Before installing a dishwasher, run its entire cycle to ensure everything is working smoothly. Next, crouch or lie down to remove the front access panel and connect its power cord, water line, and drain hose.
If the old copper line is still installed, disconnect it by loosening its 90-degree fitting nut and replacing it with flexible stainless steel tubing.
Connect the Water Line
Enlist the assistance of another person to lift and position your dishwasher onto a piece of cardboard before inserting it into its cabinet opening. Locate its water inlet – typically round, threaded opening. Depending on your model, this inlet may feature female or male threads; which will determine what adapters you require; usually a 90-degree bend must be added at this inlet point to avoid kinking of water lines.
Now it is time to create the plumbing and electrical connections. First, make sure all power and water sources have been turned off at the circuit breaker or shut-off valve for your dishwasher – you can test this by turning on nearby outlets. After doing that, identify locations where tubing, drain hose, power cord and tubing need to be fed by removing the front access panel on the bottom of the dishwasher, as well as shaping copper tubing so it fits within each channel using a tube-bending spring or similar plumbing tool.
Connect the Electrical Cable
When connecting a dishwasher without hardwiring it, its cord will usually plug into a junction box that accepts it. Remove the cover of the wire connection housing and thread the power cord through it – connecting its wires with those found in the junction box (green to green, white to white and black to black) before reinserting its cover.
Your dishwasher may be connected to the water supply via a compression fitting that connects directly to the copper tubing leading from the shutoff valve under your sink, or via flexible hose connected to a flexible tee above its drain trap. In either case, a dual-outlet valve will be required; you should follow manufacturer’s instructions for installation of such an accessory.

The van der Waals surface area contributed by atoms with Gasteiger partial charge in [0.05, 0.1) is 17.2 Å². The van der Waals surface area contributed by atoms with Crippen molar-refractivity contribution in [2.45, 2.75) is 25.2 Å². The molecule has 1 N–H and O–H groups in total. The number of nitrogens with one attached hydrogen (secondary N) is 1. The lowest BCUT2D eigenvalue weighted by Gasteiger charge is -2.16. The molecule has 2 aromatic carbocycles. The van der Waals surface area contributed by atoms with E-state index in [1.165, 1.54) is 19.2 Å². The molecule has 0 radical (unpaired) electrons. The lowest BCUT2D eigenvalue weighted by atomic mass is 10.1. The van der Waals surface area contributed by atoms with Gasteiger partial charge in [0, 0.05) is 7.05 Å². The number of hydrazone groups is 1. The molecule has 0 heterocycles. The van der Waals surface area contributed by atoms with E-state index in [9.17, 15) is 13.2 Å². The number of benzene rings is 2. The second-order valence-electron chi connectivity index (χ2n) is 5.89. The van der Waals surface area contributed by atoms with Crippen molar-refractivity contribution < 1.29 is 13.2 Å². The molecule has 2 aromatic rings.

When installing your dishwasher, always grasp it by its sides rather than its front to avoid denting it. Push it into place while making sure that no parts or hoses become pinched or kinked before adjusting its feet so it fits securely against your countertop.
Connect the Drain Line
Attract help from another individual when lifting and removing your dishwasher. While doing so, sponge out any standing water from the drain line. Also remove any screws securing panel covers to access its inlet valve (this is where home water feeds into it). If your model features a reversible pump with switch for selecting pumping water to spray arms vs drain line use; upgrade this switch with one featuring an integrated branch tailpiece (available from plumbing supply stores) which connects directly with sink drain.
Make use of a drill and spade bit or hole saw to drill a 1-1/2″ hole for the drain hose in the cabinet wall, using as high up in the dishwasher alcove as possible for optimal performance and to avoid kinking in its line. Some plumbers advise against placing this hole closer to the base cabinet than necessary.
Connect the Supply Line
You must connect your dishwasher to the home water supply and drain line and drain hose before connecting it. Start by turning off power at your circuit breaker and water at your house valve; use a noncontact voltage tester to confirm there is no current flowing through electrical cables; connect and start.
Locate the dishwasher’s water inlet, which should be a round threaded opening (Photo 2). Depending on its design, this may feature male or female threads or may require adapters. When connecting the water supply line to it using an adjustable wrench, tighten it onto this opening by tightening its screw. For an additional layer of leak protection, wrap its threads with Teflon tape for leak-free connections.
Screw a 3/8-inch hose fitting onto the end of your water supply line and feed it through your dishwasher hole, connecting to either your sink tail pipe or garbage disposal as per manufacturer instructions. Some systems require an air gap between drain hose and disposal to prevent backwash into your dishwasher.